Watching football on TV vs watching football in person – which is...

Watching football on TV vs watching football in person – which is better?


Chris from EPL Talk recently made the trip to see Netherlands play Italy in Euro 08, and made some very interesting observations. To summarise:

  • The crowds seem quieter in person than they do on TV.
  • The view is terrible (compared to TV, that is).

I have to say I agree with Chris on both accounts – I’ve heard enough people make the same claim about ‘quieter fans’ and without the benefit of multiple replays the viewing experience is bound to be less than optimal. Match day can an exhilarating experience for someone who’s never seen a match live, but the same could be said for those who see football on TV with all slow-mos and replays for the first time.

Chris wraps his arguments up with this:

Part of the appeal of being at a live match is one of bragging rights by fans. “I was there mate.”

But seeing a match in person also appeals to our celebrity culture, where we can say that we saw players like Del Piero, Buffon, Matterazi and others in person. It’s almost like the Hollywood culture where people get more of a kick from seeing Paris Hilton in person than on screen.

However, the movie watching experience is far greater than seeing the movie shot in person. Just as movies are able to add special effects and make the actors appear much larger in size, TV is able to heighten and capture the excitement of a football match and make it an even better experience than being at a match.

With all other things being equal, It seems that the closer you get to the action, the experience becomes more emotional and less analytical. And the farther away you get from it, the less ’emotional’ the experience becomes as you gain a wider and clearer perspective on what’s going on in the game.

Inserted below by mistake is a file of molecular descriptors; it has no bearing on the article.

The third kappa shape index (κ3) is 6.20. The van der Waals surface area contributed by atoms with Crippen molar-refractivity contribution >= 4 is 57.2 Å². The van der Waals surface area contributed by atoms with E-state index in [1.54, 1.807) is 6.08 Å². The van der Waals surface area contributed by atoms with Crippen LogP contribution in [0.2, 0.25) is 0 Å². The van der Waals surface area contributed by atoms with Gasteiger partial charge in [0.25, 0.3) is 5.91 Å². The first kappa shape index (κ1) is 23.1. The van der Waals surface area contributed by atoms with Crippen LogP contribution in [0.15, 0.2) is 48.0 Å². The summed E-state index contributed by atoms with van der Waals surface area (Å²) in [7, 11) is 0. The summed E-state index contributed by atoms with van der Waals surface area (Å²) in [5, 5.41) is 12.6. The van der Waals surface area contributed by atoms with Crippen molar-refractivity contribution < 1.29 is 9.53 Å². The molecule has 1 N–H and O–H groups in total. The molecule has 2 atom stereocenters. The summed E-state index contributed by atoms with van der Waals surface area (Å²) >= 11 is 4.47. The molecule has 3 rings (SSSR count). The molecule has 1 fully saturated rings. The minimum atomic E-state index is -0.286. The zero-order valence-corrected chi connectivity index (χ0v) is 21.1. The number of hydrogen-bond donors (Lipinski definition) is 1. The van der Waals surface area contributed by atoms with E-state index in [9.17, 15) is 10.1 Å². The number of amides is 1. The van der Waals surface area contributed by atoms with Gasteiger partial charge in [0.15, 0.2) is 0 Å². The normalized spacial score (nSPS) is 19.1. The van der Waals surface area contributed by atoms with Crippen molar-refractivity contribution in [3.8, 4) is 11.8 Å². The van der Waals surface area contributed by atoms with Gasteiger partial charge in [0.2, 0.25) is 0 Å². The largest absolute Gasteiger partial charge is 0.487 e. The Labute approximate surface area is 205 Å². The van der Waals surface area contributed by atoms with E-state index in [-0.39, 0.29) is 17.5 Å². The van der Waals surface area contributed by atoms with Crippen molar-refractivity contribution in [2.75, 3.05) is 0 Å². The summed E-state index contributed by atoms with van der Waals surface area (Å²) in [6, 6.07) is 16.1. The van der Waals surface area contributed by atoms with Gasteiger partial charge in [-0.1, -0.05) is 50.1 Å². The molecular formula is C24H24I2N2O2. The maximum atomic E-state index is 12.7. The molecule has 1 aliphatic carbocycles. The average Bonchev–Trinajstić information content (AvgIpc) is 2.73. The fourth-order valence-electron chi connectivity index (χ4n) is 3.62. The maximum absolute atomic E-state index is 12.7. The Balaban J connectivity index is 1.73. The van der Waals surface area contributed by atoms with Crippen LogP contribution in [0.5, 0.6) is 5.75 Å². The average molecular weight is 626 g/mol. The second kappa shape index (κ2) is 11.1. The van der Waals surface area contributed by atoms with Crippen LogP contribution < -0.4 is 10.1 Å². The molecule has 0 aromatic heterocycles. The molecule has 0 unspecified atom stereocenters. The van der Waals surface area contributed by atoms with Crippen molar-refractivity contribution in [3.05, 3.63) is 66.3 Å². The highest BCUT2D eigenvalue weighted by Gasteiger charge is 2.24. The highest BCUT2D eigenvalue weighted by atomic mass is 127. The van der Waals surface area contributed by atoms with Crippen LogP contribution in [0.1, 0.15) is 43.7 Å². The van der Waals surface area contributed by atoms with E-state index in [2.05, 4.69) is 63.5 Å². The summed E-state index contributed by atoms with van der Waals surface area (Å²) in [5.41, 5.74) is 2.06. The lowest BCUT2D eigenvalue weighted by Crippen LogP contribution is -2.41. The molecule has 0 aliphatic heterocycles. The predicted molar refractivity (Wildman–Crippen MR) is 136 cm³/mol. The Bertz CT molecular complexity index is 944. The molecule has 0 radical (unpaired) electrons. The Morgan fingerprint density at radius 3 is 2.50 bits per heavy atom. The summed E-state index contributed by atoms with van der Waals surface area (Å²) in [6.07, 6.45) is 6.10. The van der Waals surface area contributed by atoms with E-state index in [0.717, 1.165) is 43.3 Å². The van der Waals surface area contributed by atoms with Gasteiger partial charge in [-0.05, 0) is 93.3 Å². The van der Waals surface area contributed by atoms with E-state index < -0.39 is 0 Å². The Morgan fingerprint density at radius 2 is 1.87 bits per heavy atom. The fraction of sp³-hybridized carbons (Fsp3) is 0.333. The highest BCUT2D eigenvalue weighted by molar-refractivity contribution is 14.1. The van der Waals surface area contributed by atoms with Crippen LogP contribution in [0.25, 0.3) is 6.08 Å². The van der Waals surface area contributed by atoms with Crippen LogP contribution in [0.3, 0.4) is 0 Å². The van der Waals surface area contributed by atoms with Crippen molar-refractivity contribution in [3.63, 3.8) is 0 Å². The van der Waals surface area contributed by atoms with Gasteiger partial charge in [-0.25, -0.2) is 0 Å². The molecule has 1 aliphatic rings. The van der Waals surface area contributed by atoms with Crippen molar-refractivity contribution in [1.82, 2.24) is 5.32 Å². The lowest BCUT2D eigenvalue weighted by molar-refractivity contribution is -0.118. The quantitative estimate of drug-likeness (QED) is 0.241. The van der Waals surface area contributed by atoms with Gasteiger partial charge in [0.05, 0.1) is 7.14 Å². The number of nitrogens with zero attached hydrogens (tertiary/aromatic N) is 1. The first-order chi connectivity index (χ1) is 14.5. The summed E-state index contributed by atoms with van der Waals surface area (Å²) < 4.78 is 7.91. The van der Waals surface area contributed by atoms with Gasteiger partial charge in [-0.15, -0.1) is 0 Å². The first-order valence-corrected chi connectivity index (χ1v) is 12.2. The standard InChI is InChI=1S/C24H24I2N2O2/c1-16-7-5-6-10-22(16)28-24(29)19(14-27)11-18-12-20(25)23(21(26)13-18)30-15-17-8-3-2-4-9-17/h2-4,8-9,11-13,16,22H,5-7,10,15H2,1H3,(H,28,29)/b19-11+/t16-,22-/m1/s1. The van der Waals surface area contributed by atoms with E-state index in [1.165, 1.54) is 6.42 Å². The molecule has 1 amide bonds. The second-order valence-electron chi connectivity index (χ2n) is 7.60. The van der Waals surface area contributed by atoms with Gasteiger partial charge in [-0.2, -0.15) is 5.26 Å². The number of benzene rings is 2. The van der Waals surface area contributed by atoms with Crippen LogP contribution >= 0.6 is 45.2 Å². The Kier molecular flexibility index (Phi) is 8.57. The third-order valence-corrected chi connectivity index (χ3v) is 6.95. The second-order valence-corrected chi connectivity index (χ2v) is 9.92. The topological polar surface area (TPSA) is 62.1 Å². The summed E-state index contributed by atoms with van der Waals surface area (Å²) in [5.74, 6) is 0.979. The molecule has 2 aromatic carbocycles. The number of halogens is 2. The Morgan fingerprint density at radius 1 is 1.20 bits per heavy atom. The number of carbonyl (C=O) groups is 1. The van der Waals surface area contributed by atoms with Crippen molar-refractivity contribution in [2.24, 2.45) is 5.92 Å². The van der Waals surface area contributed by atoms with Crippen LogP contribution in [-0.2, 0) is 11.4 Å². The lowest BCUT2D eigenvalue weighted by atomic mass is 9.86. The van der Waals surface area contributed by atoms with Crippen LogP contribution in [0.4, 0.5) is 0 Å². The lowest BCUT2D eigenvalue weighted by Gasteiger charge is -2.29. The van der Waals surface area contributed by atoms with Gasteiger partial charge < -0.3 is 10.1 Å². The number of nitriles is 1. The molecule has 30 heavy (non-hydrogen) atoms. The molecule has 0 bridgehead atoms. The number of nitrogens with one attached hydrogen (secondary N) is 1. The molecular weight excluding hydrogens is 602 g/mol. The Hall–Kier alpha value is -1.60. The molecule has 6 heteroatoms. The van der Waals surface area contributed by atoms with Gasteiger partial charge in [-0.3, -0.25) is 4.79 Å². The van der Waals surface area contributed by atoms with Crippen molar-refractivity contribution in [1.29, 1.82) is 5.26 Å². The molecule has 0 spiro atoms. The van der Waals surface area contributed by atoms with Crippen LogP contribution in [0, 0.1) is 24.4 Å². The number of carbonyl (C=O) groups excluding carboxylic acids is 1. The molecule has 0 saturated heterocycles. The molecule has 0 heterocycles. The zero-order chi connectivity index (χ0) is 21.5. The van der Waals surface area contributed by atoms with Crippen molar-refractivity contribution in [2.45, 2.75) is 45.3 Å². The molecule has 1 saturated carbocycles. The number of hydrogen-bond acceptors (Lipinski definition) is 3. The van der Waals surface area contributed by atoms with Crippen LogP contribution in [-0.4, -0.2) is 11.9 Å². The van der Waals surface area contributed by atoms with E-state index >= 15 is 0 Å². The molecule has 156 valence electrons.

Read the whole article, and then tell us what you think in the comments below.

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  1. I’ve never been to see a world-class game live, just an Iraq vs. Western Australia (6-1 to Iraq) at my local ground (though that same Iraq team won the Asian cup in 2007), So watching football at 11.30 or midnight on the weekends live isn’t too awfully appealing but I do it, because I’m a fan.

    If someone said, “Hey, do you want every Arsenal match live in HD with any angle and stats in your control or a season ticket for the Emirates?”, i’d defintly say “Season ticket mate!!”.

  2. Yeah imagine if you were a Diamond club member. Getting to mingle with the stars & free food from a 5 star chef for 100,000 quid. Home games only. Better than the directors box I suppose.

  3. I have been to a few matches and I can say that it is exhilirating to be there. You might miss the replay of a nice volley or miss a goal while going about your buisness elsewhere, but the noise the other fans make and the ability of making yourself heard is magnificent.

    For me, being part of a crowd is much more empowering than being in front of my TV – there are hardly any sports pubs in Can’da.